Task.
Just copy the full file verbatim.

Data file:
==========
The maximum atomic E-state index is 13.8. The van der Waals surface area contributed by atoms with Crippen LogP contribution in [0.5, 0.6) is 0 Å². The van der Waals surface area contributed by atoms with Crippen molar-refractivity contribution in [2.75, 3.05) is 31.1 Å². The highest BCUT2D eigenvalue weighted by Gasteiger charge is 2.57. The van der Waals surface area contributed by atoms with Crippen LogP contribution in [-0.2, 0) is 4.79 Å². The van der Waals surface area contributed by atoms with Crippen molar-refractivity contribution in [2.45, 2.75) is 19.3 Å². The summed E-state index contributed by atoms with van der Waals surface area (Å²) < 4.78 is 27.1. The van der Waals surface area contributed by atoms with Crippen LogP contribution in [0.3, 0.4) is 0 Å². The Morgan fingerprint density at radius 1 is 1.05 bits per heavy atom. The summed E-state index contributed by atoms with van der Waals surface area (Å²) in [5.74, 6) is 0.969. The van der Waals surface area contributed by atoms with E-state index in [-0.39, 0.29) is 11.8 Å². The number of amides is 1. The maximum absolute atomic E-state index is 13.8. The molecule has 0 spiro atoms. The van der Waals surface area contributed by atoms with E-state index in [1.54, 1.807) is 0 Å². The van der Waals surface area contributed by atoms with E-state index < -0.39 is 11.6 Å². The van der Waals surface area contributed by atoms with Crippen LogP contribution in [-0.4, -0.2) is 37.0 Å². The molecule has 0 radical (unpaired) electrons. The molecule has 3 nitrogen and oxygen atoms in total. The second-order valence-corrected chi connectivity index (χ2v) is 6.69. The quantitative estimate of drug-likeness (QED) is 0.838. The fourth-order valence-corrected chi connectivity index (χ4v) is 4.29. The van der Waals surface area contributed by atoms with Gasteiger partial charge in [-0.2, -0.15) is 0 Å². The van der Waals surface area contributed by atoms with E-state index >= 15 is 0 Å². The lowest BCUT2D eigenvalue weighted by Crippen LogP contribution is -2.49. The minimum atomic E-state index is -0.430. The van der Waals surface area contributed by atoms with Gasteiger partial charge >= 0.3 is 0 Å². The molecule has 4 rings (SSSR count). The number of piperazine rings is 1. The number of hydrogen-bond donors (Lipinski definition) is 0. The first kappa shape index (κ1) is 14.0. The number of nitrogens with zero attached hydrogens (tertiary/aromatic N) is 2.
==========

The maximum atomic E-state index is 13.8. The van der Waals surface area contributed by atoms with Crippen LogP contribution in [0.5, 0.6) is 0 Å². The van der Waals surface area contributed by atoms with Crippen molar-refractivity contribution in [2.75, 3.05) is 31.1 Å². The highest BCUT2D eigenvalue weighted by Gasteiger charge is 2.57. The van der Waals surface area contributed by atoms with Crippen LogP contribution in [-0.2, 0) is 4.79 Å². The van der Waals surface area contributed by atoms with Crippen molar-refractivity contribution in [2.45, 2.75) is 19.3 Å². The summed E-state index contributed by atoms with van der Waals surface area (Å²) < 4.78 is 27.1. The van der Waals surface area contributed by atoms with Crippen LogP contribution in [0.3, 0.4) is 0 Å². The Morgan fingerprint density at radius 1 is 1.05 bits per heavy atom. The summed E-state index contributed by atoms with van der Waals surface area (Å²) in [5.74, 6) is 0.969. The van der Waals surface area contributed by atoms with E-state index in [-0.39, 0.29) is 11.8 Å². The number of amides is 1. The maximum absolute atomic E-state index is 13.8. The molecule has 0 spiro atoms. The van der Waals surface area contributed by atoms with E-state index in [1.54, 1.807) is 0 Å². The van der Waals surface area contributed by atoms with E-state index < -0.39 is 11.6 Å². The van der Waals surface area contributed by atoms with Crippen LogP contribution in [-0.4, -0.2) is 37.0 Å². The molecule has 0 radical (unpaired) electrons. The molecule has 3 nitrogen and oxygen atoms in total. The second-order valence-corrected chi connectivity index (χ2v) is 6.69. The quantitative estimate of drug-likeness (QED) is 0.838. The fourth-order valence-corrected chi connectivity index (χ4v) is 4.29. The van der Waals surface area contributed by atoms with Gasteiger partial charge in [-0.2, -0.15) is 0 Å². The van der Waals surface area contributed by atoms with E-state index >= 15 is 0 Å². The lowest BCUT2D eigenvalue weighted by Crippen LogP contribution is -2.49. The minimum atomic E-state index is -0.430. The van der Waals surface area contributed by atoms with Gasteiger partial charge >= 0.3 is 0 Å². The molecule has 4 rings (SSSR count). The number of piperazine rings is 1. The number of hydrogen-bond donors (Lipinski definition) is 0. The first kappa shape index (κ1) is 14.0. The number of nitrogens with zero attached hydrogens (tertiary/aromatic N) is 2.